GH-METHODS

Math-Physical Medicine

NO. 366

A neural communication model between the brain and internal organs via postprandial plasma glucose waveforms study based on 159 liquid egg meals, 126 solid egg meals, and 17 tea only meals

Corresponding Author: Gerald C. Hsu, eclaireMD Foundation, USA.

Abstract
In this paper, the author presents a progress report on a two-year research project, from 5/5/2018 through 11/25/2020, to identify a neural communication model between the brain’s cerebral cortex and certain internal organs such as the stomach, liver, and pancreas.  In this report, he added the results from 16 tea only meals and nothing else. 

He used a continuous glucose monitor (CGM) sensor to collect postprandial plasma glucose (PPG) data to investigate the glucose production or release amount at different times and waveform differences among 159 liquid egg meals, 126 solid egg meals, and 17 tea only meals, where the data from the tea meals serve as a reference baseline of this neuroscience study.

The significant PPG differences between these two food types can be easily observed (Figure 5).  The PPG peak value differences are 24 mg/dL between solid and liquid and 31 mg/dL between solid and tea with almost identical inputs of carbs/sugar intake amounts of ~2 grams for solid and liquid eggs or zero gram for tea, and post-meal walking of ~4,400 steps.  

The author conducted this special investigative experiment in four phases.  All of the findings from the research phases are similar to each other, with minor deviations, even though his collected experimental data size nearly doubled in each phase.

From a neuroscience viewpoint, he utilized his developed math-physical medicine methodology (MPM) and his learned biomedical knowledge to trick” or trigger” the cerebral cortex of the brain into producing or releasing a lesser” amount of PPG via a liquified soup-based food, without altering or disturbing the required food nutritional balance.  If this idea is successful, by changing the cooking method, it can then help many type 2 diabetes (T2D) patients to lower their peak PPG and average PPG levels without reducing or changing their food nutritional contents.  Obviously, T2D patients must avoid overeating foods with high carbohydrates and sugar contents at all times.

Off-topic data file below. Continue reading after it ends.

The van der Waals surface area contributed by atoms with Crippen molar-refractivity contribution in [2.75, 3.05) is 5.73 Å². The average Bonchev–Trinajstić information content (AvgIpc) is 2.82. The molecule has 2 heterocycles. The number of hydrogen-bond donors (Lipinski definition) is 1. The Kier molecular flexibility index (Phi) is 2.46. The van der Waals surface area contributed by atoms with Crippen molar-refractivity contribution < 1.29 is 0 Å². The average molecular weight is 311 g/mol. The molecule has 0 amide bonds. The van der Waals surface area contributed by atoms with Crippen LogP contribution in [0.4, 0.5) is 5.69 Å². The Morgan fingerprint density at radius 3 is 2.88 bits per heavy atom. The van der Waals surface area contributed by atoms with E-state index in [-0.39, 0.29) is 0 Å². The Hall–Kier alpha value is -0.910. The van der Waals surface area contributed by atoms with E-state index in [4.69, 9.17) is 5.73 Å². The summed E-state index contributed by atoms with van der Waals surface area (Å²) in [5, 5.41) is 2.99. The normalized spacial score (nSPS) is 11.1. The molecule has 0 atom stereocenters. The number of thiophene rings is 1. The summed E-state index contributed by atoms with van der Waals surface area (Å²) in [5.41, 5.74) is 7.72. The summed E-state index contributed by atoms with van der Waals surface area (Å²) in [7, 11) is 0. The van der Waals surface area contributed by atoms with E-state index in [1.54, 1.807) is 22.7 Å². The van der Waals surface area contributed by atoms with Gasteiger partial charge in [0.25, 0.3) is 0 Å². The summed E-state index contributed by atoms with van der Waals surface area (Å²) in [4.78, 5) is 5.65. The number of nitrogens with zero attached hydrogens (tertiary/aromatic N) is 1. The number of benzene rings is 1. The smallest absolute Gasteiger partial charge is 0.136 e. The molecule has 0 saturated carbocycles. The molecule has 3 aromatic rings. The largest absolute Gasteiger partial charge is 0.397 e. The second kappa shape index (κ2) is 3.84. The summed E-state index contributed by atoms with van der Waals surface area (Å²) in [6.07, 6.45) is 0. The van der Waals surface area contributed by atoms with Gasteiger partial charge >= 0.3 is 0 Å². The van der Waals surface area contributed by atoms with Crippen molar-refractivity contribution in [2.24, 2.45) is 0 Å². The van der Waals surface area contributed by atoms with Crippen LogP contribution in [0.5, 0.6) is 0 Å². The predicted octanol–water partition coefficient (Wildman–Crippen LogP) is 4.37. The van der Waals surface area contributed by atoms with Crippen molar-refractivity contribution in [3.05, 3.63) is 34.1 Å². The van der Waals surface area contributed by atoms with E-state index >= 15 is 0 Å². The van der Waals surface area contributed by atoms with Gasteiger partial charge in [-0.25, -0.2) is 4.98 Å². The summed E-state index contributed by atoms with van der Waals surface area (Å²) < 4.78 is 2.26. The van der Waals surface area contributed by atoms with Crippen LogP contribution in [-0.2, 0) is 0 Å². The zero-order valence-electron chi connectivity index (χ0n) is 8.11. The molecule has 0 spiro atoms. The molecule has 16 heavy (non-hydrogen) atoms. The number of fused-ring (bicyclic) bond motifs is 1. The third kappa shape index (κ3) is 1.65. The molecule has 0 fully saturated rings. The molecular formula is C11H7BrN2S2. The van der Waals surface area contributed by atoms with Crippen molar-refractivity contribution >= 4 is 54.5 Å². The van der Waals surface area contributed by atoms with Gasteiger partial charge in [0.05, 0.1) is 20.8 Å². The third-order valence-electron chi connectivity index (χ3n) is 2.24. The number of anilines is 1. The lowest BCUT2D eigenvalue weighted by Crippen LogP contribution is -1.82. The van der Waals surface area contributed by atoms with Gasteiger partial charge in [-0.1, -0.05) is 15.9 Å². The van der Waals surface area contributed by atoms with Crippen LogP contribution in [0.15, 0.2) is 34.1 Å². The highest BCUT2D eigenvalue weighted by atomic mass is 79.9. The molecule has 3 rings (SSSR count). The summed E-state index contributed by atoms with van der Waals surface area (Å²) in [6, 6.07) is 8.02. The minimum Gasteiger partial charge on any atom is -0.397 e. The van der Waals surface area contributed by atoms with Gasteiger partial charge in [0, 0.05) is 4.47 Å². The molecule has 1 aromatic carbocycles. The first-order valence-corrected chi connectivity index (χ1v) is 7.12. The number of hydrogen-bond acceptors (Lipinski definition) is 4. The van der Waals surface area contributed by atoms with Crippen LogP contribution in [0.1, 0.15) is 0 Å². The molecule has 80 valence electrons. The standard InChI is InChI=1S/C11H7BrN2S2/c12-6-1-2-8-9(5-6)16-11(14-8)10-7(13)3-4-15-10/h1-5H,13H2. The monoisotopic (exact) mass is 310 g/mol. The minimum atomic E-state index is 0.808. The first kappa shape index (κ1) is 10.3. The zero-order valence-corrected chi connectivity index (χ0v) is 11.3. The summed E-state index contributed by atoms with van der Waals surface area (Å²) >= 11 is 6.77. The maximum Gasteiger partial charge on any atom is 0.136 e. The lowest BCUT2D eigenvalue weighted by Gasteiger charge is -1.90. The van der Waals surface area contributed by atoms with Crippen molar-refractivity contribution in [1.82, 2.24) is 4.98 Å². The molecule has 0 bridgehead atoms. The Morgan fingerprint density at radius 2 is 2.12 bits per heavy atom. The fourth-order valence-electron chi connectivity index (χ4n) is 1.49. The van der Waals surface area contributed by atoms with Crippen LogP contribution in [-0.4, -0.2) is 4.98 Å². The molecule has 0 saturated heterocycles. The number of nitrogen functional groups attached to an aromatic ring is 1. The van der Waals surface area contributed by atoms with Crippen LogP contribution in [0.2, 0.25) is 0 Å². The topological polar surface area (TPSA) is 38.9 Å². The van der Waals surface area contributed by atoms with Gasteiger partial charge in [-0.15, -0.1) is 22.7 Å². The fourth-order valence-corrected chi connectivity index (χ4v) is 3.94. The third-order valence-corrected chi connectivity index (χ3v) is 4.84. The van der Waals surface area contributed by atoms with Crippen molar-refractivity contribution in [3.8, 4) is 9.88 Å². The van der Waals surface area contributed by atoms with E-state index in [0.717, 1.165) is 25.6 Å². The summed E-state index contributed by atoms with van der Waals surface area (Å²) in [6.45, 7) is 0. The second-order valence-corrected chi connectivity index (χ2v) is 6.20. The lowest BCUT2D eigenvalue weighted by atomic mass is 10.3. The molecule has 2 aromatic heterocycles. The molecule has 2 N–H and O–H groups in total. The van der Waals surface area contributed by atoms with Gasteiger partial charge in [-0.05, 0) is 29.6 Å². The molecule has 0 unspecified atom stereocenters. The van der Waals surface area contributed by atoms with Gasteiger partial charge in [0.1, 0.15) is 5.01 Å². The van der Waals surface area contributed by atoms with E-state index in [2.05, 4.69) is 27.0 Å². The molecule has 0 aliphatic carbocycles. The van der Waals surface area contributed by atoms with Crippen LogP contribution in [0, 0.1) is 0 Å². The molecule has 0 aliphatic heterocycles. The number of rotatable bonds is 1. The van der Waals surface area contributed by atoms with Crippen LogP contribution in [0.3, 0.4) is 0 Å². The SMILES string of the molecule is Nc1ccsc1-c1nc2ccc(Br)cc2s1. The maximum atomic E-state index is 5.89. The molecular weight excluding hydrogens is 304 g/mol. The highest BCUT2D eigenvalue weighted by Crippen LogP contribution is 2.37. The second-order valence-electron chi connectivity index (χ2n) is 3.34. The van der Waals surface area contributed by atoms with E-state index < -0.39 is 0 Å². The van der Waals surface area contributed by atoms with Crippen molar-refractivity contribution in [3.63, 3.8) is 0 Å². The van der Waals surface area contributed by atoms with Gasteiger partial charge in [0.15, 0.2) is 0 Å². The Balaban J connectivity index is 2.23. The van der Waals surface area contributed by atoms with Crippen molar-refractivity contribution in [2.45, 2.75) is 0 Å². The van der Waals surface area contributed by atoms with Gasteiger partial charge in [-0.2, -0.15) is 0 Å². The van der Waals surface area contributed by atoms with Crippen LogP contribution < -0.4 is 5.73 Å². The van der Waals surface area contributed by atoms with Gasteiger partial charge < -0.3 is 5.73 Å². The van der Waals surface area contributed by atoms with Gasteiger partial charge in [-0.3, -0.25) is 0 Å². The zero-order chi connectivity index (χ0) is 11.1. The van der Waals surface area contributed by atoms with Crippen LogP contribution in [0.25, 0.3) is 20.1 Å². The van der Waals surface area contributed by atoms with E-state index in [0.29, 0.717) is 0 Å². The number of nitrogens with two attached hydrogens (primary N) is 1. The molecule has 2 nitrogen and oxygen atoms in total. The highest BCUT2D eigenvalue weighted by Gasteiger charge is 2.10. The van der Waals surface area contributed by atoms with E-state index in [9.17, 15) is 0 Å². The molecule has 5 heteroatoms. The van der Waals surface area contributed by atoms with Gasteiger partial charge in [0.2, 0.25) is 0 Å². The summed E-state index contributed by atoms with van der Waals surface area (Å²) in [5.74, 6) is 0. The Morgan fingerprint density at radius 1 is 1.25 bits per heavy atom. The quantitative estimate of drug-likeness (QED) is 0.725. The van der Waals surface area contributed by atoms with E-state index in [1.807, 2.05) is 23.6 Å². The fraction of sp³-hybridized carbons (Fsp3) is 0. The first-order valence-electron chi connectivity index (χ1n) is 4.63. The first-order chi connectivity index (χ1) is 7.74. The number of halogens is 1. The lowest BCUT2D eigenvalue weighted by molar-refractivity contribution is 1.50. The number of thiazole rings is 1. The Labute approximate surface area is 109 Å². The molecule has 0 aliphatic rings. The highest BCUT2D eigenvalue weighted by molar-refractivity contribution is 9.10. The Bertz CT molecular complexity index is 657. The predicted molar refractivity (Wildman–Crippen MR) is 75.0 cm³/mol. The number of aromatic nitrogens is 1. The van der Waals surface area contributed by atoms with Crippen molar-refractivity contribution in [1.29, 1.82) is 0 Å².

In this study, he added 17 more experimental meals by drinking tea only in the morning which can be served as a baseline reference if this experimental project.  Through those two diagrams of  “PPG minus FPG curve” and “Incremental PPG curve”, it is evident that the liquid eggs and tea only meals behave almost identical during the period of 0-minute to 120-minutes.  This observation further proves the author’s initial “gut feeling” or “hunch” that the brain considers liquid food similar to tea or water.

Introduction
In this paper, the author presents a progress report on a two-year research project, from 5/5/2018 through 11/25/2020, to identify a neural communication model between the brain’s cerebral cortex and certain internal organs such as the stomach, liver, and pancreas.  In this report, he added the results from 16 tea only meals and nothing else. 

He used a continuous glucose monitor (CGM) sensor to collect postprandial plasma glucose (PPG) data to investigate the glucose production or release amount at different times and waveform differences among 159 liquid egg meals, 126 solid egg meals, and 17 tea only meals, where the data from the tea meals serve as a reference baseline of this neuroscience study.

Method
1. Background
To learn more about the author’s GH-Method: math-physical medicine (MPM) methodology, readers can refer to his article to understand his developed MPM analysis method in Reference 1.

2. Brief history of this study
Since 1/1/2012, the author developed a research-oriented software on his iPhone to collect all of his diabetes-related medical data and lifestyle details.  In addition, he started to collect his glucose data using a CGM sensor device from 5/5/2018.  He accumulated approximately 96 glucose data per day with 13 glucose data per meal over a 3-hour time span.

In mid-2018, he noticed some differences on his PPG results from his variety of meals.  Therefore, he started to use his own body to conduct the necessary experiments by eating certain meals with a simple food ingredient with low carbs/sugar amount and prepared them with different cooking methods.  For example, he started to eat pan-fried egg meal (a subtotal of 74 meals) with one single large egg on 5/11/2018, egg drop soup meal (a total of 159 meals) with one single large egg on 12/30/2019, and hard broiled egg meal (a subtotal of 52 meals) with one single large egg on 6/28/2020.  On 9/25/2019, he launched a special research project regarding various food preparation or cooking method using one large egg as the major food nutritional ingredient, resulting in different PPG levels.  In the second half of 2020, he noticed the PPG waveform patterns and peak PPG values were fairly close to each other between the pan-fried egg meals and hard broiled egg meals; therefore, he combined these two types of meals into one group of “solid egg meals”.